Santa Claus is indisputably the emblematic figure of the festive season. On Christmas Eve, when children are asleep, Santa, sat on his magical sleigh led by flying and adorable reindeers, delivers presents all over the world. Whilst Santa Claus is known by everybody, his story remains a bit mysterious for most of us.
From Saint Nicholas to Santa Claus
Santa Claus might come from North Pole or Lapland, but his predecessor, Saint Nicholas, was originally from the Byzantine Empire, situated in today’s Turkey. Saint Nicholas of Myra was a Greek Christian bishop who lived during the 4th century. The pious man was mostly known for being generous with the poor. The white-bearded bishop, generally dressed in a canonical robe, used to offer secret presents to children and those in need. This tradition continued years after his death as every 6th December, children were given presents.
But, after the Protestant reformation, Saint Nicholas lost his popular aura in Europe as the attention switched back to the Christ rather than to saints. As a result, someone else was urgently needed to distribute presents. In the UK, Father Christmas was introduced and was tasked to give gifts on the day marking Jesus’ birth, namely 25th December. Father Christmas was generally portrayed as a cheerful large man wearing a green or scarlet robe ornamented with fur. Santa Claus turns out to be a mix of Saint Nicholas and Father Christmas.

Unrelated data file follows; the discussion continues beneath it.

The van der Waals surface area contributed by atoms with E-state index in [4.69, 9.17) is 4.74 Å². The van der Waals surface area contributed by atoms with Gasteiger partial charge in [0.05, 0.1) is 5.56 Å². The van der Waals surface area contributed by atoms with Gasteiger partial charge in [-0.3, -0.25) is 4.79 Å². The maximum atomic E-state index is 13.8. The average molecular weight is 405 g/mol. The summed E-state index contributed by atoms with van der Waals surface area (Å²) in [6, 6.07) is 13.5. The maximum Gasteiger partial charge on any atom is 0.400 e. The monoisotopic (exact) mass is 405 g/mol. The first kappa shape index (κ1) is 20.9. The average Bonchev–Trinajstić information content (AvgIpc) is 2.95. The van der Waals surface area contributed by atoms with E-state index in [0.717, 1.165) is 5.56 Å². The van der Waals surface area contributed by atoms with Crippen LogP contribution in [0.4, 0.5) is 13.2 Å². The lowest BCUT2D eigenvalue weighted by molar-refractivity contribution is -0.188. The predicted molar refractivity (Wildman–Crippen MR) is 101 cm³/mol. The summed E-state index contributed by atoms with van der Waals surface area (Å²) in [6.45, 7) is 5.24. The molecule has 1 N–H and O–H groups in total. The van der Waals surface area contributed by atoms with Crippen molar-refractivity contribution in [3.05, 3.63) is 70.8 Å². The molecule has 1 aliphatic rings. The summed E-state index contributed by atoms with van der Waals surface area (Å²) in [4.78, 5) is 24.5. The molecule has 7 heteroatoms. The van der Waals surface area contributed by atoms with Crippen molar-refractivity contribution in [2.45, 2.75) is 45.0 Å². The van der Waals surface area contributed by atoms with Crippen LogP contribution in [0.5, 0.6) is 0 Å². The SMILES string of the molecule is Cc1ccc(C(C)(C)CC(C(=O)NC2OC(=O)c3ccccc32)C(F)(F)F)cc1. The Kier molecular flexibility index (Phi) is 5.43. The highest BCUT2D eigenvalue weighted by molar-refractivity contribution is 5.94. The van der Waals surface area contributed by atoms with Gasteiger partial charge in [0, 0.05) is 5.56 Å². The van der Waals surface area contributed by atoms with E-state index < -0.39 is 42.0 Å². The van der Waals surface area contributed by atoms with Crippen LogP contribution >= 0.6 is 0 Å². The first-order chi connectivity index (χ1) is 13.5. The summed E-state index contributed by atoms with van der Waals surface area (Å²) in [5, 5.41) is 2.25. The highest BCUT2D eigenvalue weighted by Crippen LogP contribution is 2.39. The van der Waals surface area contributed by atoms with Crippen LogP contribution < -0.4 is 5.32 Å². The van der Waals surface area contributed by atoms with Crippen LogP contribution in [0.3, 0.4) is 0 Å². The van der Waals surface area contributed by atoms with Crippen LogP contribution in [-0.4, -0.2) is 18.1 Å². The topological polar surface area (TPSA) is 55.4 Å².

Modern Santa Claus
Santa Claus started resembling the character we are all familiar with today in the 19th century. Back then, anonymous poems, Old Santeclaus and A visit from St Nicholas (The Night before Christmas) introduced the contemporary Santa Claus by describing an old man on a reindeer sleigh, entering chimneys to offer presents to children after landing on roofs. The main protagonist of both poems was depicted as chubby and jolly.
The man that contributed to the modern representation of Santa is the American cartoonist Thomas Nast, who drew a large red-suited Santa for Harper’s Weekly. But it is only in 1930s that Santa, in his red and white outfit, became an iconic figure of popular culture, thanks to a Coca-Cola commercial, featuring him with a bottle of the soft drink.
Today, Santa Claus is everywhere during Christmastime: films, TV, streets, houses, and gardens. Santa Claus is a central and timeless figure who continually inspires Festive to make delightful decorations. At Festive, Santa is represented in many different ways: traditional, woodland, Scottish, Nordic, etc.